Social engineering attacks are also a pressing concern. The FBI and the Cybersecurity and Infrastructure Security Agency (CISA) recently issued a joint statement on an increase in voice phishing, or “vishing,” attacks during the pandemic. In these attacks, a cybercriminal calls an employee of the target organization and impersonates a colleague to gain access to the employee’s VPN account. These sorts of issues are more likely when employees aren’t sitting in offices. It’s easy to tell if a colleague’s not really on the phone with you when you can see them at their desk — less so when you’re both working remotely. In this context, operational security is becoming more important in the effort to secure financial institutions against fraud.

Six steps to stronger cybersecurity

A streamlined, consistent customer experience is of utmost importance in an online setting: 22 percent of consumers left their credit or debit card issuer because of a poor experience. When shoring up your cybersecurity protections, prioritize solutions — both internal and external — that enable an uninterrupted customer journey. Here are a few ways to tighten security without adding too much friction.

Tighten permissions for administrative users. Lessen the risk of internal fraud or data leakage by reducing the amount of sensitive information that employees can access, for example by anonymizing personally identifiable information (PII). Behavioral analytics tools (see #5 below) can also help identify anomalous behaviors, such as an employee accessing datasets that aren’t necessary for their work.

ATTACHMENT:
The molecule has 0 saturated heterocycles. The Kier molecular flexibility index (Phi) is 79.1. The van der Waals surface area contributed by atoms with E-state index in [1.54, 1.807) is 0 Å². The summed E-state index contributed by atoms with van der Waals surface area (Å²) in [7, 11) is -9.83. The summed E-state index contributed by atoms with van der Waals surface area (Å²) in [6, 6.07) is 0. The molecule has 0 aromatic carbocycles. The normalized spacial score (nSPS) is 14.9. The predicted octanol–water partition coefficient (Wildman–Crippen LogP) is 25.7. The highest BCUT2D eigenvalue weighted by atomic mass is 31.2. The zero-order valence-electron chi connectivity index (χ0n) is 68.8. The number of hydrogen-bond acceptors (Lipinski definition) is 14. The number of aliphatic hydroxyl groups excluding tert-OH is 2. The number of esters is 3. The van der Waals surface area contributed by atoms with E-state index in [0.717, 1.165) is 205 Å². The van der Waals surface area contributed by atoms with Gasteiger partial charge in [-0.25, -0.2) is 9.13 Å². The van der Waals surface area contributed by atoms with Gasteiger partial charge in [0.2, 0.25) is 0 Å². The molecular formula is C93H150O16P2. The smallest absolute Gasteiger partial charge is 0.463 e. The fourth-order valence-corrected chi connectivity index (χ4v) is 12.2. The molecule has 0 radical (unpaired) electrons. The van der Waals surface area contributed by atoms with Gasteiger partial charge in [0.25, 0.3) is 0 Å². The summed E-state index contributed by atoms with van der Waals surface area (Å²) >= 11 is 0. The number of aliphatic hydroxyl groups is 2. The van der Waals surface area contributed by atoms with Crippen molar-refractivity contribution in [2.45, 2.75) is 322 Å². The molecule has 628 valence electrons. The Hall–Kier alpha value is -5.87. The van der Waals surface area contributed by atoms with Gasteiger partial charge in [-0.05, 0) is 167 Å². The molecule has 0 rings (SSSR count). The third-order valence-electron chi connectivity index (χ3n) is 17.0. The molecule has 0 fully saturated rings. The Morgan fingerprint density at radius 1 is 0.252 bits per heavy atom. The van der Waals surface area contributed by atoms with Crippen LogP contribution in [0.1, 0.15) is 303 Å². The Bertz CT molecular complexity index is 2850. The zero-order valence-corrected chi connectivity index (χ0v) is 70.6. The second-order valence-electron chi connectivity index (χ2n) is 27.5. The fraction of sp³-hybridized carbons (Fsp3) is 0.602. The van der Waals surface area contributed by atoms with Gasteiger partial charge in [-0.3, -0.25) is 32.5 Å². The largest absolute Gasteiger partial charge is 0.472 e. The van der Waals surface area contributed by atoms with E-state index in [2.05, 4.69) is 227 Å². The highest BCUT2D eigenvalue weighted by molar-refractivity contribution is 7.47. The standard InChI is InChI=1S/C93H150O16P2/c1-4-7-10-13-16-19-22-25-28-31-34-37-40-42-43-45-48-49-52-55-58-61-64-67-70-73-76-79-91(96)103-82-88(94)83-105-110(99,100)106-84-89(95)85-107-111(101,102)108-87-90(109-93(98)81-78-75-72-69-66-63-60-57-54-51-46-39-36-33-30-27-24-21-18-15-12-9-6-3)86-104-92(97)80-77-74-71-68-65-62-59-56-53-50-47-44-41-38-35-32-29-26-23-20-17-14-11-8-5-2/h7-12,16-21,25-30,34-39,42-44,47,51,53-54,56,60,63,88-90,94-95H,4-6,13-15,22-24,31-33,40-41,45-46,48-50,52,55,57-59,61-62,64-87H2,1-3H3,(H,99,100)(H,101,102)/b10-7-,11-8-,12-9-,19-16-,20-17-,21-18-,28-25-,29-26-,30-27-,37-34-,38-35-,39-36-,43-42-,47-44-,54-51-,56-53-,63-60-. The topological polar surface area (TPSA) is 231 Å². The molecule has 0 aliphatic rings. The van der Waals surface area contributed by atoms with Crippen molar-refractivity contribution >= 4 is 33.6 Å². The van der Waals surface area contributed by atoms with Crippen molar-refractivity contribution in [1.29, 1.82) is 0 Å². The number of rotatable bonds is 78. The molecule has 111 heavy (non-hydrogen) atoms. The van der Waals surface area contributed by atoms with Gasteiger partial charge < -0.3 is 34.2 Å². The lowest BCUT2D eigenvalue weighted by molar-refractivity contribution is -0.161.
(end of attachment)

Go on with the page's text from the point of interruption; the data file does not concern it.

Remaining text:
Use a VPN to enable access to internal tools. This is a best practice when people are working from home networks — which are generally less secure than networks at the operational center. Forcing all traffic from a remote worker’s PC through the VPN reduces the attack surface on the remote device and allows centralized traffic and behavior monitoring systems to protect the organization.

Employ a bot detection tool. While bot detection is often construed as a protection for customer accounts, it helps protect employee accounts, too. Make sure bot detection solutions are deployed wherever automated attacks are a concern.

Don’t underestimate device recognition tools. The technology behind device recognition might be a decade old, but it’s still a valid tool to prime the rest of your risk framework. There are also some device recognition solutions on the market that extend the lifespan of this technology by making it possible to recognize devices even if their software and cookies change over weeks and months.  

Use behavioral analytics and passive biometrics to continuously validate identity. A worker at a human farm cutting and pasting stolen personal information from a spreadsheet doesn’t interact with an online form the same way as a “good” user who is inputting their own information they know by heart. And your trusted employee doesn’t use a mouse quite the same way as their roommate who’s borrowing their computer. Understanding baseline behavioral and passive biometric signatures for employees and customers lets you quickly flag anomalies that call into question who’s actually sitting in front of the screen, even if they have all the right credentials. 

Educate both employees and customers. In any system of cyber defenses, humans are usually the weakest link. Strengthen this link by teaching both customers and employees to look out for threats in their everyday environment, especially social engineering attacks. On the employee side, while it's important to educate call center workers who may be more focused on delivering great customer experience than   social engineering threats, all employees are potentially at risk of inbound attacks via email, phone and SMS.

The strongest cyber defenses are multi-layered. If accelerating your digital transformation efforts during Covid-19 didn’t leave time to add the necessary protections, now is a good time to start catching up. By setting up infrastructure to make remote work more secure, educating employees and customers about cyber threats and using advanced tools to continuously validate user identity, you can make your new normal more secure — without sacrificing customer experience.

Robert Capps, VP of Market Innovation, NuData Security